"No, I don't enjoy fantasy. It is admirable that she has written books that get children reading, and boys particularly. But I want always to read about people in a recognisable world. I am reading the new Anita Brookner at the moment with great pleasure. But as I get older, I read far more biography, history, letters, than I do fiction. I have just read a biography of Lord Longford [who campaigned for Myra Hindley's release], and before that, with huge admiration, the Samuel Pepys."

Had she, he asked, known Lord Longford? "Yes, when I worked at the Home Office. I dealt with statistics of juvenile offenders, which he sometimes wanted to see." A merry chuckle. "I was told that one Home Secretary would throw his eyes to heaven when he [Longford] arrived, and cry: 'Oh Lord, why have you sent your saint to torment me?' But I was always glad to see him."

Unlike Longford, she added, she was not a diligent member of the House of Lords. "I find that it is not possible to write books and be in the Lords, although Ruth Rendell manages it."

He asked if she agreed with the reform of the upper chamber? "It was inevitable," she said. "You cannot justify a House consisting of people who are there because they are hereditary peers. On the other hand, if we are talking patronage, I don't see much difference between someone being there because their great-great-great-great-grandmother was a favourite of the king's, and someone who is a favourite of the present Prime Minister. It's patronage in both cases. So it had to happen, but of course it was ill thought-out, like so many things."

He glanced surreptitiously at his watch. They had been talking for more than an hour, and such was her wisdom that he wouldn't have minded staying for the rest of the afternoon. But she was 82, for heaven's sake. Surely she would need a little rest (later, it turned out that, far from resting, she had several further appointments, a good deal of paperwork to attend to and numerous copies of her new bestseller, The Murder Room, to sign).

He asked her: "Does anything still surprise you?"

"Oh yes," she replied. "I find the cult of celebrity absolutely astonishing. It used to be that if you were a celebrity you'd achieved something. Now you can be a celebrity for a single dress, almost." She sighed. "But there are much worse ills than that, of course (of coss)."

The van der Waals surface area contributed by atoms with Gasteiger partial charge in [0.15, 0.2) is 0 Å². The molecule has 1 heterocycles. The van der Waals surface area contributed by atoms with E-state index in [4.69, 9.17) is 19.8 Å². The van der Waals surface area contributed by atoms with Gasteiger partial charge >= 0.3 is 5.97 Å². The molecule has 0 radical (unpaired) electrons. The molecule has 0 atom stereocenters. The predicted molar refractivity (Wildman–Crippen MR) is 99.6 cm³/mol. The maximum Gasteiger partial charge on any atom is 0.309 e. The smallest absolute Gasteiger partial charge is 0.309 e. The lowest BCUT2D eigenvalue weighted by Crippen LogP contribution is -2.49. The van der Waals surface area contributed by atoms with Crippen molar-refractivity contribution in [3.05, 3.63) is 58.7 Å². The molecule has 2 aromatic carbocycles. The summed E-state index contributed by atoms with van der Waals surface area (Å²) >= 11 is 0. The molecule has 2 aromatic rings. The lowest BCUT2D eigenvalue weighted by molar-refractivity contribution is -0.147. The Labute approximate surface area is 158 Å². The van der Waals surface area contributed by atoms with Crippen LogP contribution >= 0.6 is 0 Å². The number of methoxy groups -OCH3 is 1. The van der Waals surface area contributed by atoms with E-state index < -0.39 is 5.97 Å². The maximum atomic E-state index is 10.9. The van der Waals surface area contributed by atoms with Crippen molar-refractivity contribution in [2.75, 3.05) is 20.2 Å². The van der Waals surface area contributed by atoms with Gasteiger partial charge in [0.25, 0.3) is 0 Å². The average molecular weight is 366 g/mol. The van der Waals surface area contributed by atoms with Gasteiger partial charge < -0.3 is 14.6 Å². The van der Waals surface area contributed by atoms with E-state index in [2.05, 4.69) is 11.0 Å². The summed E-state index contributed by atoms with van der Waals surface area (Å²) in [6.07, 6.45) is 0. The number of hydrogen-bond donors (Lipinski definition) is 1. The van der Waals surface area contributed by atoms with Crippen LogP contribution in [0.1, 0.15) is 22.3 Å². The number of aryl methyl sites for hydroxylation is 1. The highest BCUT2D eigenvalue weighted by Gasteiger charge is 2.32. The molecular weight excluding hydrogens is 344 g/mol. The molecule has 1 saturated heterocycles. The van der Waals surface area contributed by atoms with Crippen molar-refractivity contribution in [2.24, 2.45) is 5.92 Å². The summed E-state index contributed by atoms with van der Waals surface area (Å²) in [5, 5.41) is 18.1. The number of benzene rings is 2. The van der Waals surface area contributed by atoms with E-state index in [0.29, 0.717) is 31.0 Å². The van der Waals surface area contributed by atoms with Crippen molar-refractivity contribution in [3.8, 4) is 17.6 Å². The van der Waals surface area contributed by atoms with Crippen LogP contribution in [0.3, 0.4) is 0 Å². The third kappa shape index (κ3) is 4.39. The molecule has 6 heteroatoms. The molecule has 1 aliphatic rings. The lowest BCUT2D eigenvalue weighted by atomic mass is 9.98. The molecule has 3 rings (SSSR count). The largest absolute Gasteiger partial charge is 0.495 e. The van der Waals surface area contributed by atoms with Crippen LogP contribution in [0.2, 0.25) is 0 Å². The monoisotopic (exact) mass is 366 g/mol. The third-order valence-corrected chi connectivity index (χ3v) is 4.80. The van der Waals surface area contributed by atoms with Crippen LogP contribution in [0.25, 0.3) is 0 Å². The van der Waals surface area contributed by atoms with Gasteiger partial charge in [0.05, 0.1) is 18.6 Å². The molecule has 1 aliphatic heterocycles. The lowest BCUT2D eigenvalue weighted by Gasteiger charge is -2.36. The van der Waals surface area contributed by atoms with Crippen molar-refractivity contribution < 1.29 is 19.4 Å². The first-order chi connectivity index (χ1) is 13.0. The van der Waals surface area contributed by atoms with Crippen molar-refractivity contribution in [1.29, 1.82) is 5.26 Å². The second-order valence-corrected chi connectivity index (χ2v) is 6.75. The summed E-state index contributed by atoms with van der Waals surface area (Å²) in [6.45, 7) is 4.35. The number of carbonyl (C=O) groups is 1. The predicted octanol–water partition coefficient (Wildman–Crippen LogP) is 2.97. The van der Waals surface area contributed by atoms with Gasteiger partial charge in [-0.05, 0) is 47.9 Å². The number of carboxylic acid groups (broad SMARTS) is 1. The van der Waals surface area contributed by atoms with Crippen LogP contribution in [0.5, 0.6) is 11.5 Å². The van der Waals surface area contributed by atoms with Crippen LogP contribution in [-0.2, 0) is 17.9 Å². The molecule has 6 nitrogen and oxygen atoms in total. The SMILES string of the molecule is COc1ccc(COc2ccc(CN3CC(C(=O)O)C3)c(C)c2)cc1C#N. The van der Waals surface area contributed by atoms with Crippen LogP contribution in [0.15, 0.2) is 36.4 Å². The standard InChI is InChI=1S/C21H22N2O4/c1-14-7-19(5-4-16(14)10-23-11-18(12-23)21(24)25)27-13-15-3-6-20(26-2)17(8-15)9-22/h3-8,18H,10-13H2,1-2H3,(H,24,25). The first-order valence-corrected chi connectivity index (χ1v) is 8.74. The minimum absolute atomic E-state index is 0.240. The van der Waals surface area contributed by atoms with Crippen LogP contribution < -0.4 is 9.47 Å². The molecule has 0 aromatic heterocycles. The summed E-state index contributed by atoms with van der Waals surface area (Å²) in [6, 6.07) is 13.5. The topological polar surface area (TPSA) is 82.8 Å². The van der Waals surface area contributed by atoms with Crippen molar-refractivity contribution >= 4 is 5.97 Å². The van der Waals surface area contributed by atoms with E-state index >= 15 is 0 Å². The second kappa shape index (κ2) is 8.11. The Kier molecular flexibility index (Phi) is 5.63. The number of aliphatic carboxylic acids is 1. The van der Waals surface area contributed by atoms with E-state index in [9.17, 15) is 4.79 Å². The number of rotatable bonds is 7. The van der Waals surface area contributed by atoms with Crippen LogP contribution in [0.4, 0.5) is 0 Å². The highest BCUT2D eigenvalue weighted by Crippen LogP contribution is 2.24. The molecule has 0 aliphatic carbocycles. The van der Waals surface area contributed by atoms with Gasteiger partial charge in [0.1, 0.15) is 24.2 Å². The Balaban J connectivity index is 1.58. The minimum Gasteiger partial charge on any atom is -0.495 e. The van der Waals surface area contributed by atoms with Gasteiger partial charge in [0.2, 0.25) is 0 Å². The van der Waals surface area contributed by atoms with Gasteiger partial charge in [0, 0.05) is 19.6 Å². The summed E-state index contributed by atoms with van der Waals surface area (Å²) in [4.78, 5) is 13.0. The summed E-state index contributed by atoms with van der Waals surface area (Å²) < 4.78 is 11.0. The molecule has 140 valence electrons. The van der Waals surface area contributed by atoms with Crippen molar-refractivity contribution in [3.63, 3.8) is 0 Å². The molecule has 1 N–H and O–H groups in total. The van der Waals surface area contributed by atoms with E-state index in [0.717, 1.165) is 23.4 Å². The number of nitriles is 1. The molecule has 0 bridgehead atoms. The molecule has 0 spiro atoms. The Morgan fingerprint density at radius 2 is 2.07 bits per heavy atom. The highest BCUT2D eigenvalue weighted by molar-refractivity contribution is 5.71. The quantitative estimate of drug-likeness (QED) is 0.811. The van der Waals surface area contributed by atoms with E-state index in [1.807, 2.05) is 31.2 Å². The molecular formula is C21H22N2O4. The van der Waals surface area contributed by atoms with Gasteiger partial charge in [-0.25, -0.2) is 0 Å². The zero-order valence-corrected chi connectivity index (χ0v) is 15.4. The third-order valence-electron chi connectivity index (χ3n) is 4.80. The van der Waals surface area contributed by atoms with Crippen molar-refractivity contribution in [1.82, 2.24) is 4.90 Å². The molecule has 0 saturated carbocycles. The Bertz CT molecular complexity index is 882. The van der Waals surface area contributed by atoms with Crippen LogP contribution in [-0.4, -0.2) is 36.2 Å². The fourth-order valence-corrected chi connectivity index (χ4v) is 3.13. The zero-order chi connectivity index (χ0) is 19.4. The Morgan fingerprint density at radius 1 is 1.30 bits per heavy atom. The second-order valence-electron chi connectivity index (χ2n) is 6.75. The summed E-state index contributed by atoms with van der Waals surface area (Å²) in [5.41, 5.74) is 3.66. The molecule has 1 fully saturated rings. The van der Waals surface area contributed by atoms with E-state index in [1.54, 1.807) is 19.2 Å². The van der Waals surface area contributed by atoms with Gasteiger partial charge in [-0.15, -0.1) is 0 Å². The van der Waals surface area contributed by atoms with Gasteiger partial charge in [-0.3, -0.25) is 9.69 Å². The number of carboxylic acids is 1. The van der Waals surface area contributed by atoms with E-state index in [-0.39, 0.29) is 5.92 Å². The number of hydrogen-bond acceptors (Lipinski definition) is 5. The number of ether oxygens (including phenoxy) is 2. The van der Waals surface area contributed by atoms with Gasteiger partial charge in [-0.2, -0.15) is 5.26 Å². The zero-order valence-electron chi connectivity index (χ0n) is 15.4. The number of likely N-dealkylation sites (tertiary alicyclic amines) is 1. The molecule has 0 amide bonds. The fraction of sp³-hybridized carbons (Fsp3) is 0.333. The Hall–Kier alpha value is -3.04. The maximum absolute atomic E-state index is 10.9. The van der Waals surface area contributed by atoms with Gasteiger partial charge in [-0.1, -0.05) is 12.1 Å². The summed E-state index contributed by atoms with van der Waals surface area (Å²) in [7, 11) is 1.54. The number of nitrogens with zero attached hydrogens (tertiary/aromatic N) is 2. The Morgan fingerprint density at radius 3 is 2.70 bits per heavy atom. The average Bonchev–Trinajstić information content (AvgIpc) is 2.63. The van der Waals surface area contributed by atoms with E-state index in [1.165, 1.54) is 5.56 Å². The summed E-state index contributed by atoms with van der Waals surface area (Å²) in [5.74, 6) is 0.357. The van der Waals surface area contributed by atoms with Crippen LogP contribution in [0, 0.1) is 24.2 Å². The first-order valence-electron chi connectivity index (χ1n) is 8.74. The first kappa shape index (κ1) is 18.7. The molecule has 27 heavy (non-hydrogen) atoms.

Seventy-odd minutes on this remarkable woman's sofa had equipped him, perhaps by some form of osmosis, with the boldness to confront her. She had been born, he remarked, into a world reeling from the catastrophe of the worst war ever known. So how could she say that the world was worse now than it used to be?

"I haven't said it is worse," she said, evenly.

"I was paraphrasing," he said.

"I'm sorry to be so meticulous, dear," she said, although he noticed that there was no apology from her eyebrows. "I don't know whether it's because I'm an ex-civil servant or because I get awfully tired of reading things I haven't said.

"Of course the world is better in some ways. The Health Service is in a poor state, but when my mother had kidney stones, she didn't go to the doctor because she didn't have the money. That is not going to happen today. However, things have been lost of great value. Common values, the freedom with which we played as children, in the meadows by the Teme, around the castle. Surely to goodness there must have been paedophiles around in those days, but where were they?" She gave another chuckle. "They weren't at Ludlow Castle."

A few minutes later, he emerged from the house, now into warm sunshine. Meeting her had been a strangely ennobling experience, he decided, even though he had not solved the mystery. If only he had known that the answer was in a letter lying not 10 feet from where he had sat, revealing that her initials stood for Phyllis Dorothy.

'Death in Holy Orders' will be shown on BBC1 at 9.05pm on Saturday and 8.30pm on Sunday